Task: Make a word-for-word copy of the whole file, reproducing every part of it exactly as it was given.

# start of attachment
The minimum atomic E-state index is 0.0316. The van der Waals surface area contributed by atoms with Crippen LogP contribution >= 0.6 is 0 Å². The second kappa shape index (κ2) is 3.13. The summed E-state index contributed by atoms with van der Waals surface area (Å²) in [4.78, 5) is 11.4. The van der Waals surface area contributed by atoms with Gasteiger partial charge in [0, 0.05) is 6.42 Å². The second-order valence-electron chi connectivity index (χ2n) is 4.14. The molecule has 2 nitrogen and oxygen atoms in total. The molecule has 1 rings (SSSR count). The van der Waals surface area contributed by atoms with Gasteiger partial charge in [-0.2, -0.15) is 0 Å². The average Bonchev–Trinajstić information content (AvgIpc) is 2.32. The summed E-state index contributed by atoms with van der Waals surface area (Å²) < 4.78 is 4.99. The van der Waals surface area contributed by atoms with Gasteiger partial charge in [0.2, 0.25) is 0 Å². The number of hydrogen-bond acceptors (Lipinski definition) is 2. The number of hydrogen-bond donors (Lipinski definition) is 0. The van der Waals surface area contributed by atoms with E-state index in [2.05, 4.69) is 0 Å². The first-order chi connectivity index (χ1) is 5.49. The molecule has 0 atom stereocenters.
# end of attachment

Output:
The minimum atomic E-state index is 0.0316. The van der Waals surface area contributed by atoms with Crippen LogP contribution >= 0.6 is 0 Å². The second kappa shape index (κ2) is 3.13. The summed E-state index contributed by atoms with van der Waals surface area (Å²) in [4.78, 5) is 11.4. The van der Waals surface area contributed by atoms with Gasteiger partial charge in [0, 0.05) is 6.42 Å². The second-order valence-electron chi connectivity index (χ2n) is 4.14. The molecule has 2 nitrogen and oxygen atoms in total. The molecule has 1 rings (SSSR count). The van der Waals surface area contributed by atoms with Gasteiger partial charge in [-0.2, -0.15) is 0 Å². The average Bonchev–Trinajstić information content (AvgIpc) is 2.32. The summed E-state index contributed by atoms with van der Waals surface area (Å²) < 4.78 is 4.99. The van der Waals surface area contributed by atoms with Gasteiger partial charge in [0.2, 0.25) is 0 Å². The number of hydrogen-bond acceptors (Lipinski definition) is 2. The number of hydrogen-bond donors (Lipinski definition) is 0. The van der Waals surface area contributed by atoms with E-state index in [2.05, 4.69) is 0 Å². The first-order chi connectivity index (χ1) is 5.49. The molecule has 0 atom stereocenters.